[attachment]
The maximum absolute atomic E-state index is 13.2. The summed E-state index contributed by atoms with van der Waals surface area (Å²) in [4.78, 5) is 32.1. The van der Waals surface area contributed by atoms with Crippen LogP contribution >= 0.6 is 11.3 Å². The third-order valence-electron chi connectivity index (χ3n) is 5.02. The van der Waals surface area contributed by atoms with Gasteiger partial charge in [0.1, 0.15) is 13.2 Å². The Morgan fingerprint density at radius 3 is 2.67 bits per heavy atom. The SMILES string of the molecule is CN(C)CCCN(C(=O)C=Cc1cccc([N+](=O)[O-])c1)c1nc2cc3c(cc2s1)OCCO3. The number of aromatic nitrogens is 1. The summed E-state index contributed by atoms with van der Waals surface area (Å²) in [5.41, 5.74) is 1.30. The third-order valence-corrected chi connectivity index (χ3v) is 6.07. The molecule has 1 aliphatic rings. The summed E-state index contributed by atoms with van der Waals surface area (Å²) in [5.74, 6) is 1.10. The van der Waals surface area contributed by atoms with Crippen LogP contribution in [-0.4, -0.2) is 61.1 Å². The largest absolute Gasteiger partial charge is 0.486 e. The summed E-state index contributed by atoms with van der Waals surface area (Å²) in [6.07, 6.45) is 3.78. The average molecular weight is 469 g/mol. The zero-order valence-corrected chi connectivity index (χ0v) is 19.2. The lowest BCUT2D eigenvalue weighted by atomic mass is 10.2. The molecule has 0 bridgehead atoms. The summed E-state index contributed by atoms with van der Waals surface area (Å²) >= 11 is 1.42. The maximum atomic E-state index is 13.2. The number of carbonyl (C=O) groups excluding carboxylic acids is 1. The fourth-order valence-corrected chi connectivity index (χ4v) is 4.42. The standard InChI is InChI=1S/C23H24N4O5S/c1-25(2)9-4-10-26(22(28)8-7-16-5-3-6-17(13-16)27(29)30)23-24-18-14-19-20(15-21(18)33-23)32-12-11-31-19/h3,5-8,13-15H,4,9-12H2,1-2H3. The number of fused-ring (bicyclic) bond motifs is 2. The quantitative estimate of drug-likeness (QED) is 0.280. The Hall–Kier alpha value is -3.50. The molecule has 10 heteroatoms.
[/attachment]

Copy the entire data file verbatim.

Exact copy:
The maximum absolute atomic E-state index is 13.2. The summed E-state index contributed by atoms with van der Waals surface area (Å²) in [4.78, 5) is 32.1. The van der Waals surface area contributed by atoms with Crippen LogP contribution >= 0.6 is 11.3 Å². The third-order valence-electron chi connectivity index (χ3n) is 5.02. The van der Waals surface area contributed by atoms with Gasteiger partial charge in [0.1, 0.15) is 13.2 Å². The Morgan fingerprint density at radius 3 is 2.67 bits per heavy atom. The SMILES string of the molecule is CN(C)CCCN(C(=O)C=Cc1cccc([N+](=O)[O-])c1)c1nc2cc3c(cc2s1)OCCO3. The number of aromatic nitrogens is 1. The summed E-state index contributed by atoms with van der Waals surface area (Å²) in [5.41, 5.74) is 1.30. The third-order valence-corrected chi connectivity index (χ3v) is 6.07. The molecule has 1 aliphatic rings. The summed E-state index contributed by atoms with van der Waals surface area (Å²) in [5.74, 6) is 1.10. The van der Waals surface area contributed by atoms with Crippen LogP contribution in [-0.4, -0.2) is 61.1 Å². The largest absolute Gasteiger partial charge is 0.486 e. The summed E-state index contributed by atoms with van der Waals surface area (Å²) in [6.07, 6.45) is 3.78. The average molecular weight is 469 g/mol. The zero-order valence-corrected chi connectivity index (χ0v) is 19.2. The lowest BCUT2D eigenvalue weighted by atomic mass is 10.2. The molecule has 0 bridgehead atoms. The summed E-state index contributed by atoms with van der Waals surface area (Å²) >= 11 is 1.42. The maximum atomic E-state index is 13.2. The number of carbonyl (C=O) groups excluding carboxylic acids is 1. The fourth-order valence-corrected chi connectivity index (χ4v) is 4.42. The standard InChI is InChI=1S/C23H24N4O5S/c1-25(2)9-4-10-26(22(28)8-7-16-5-3-6-17(13-16)27(29)30)23-24-18-14-19-20(15-21(18)33-23)32-12-11-31-19/h3,5-8,13-15H,4,9-12H2,1-2H3. The number of fused-ring (bicyclic) bond motifs is 2. The quantitative estimate of drug-likeness (QED) is 0.280. The Hall–Kier alpha value is -3.50. The molecule has 10 heteroatoms.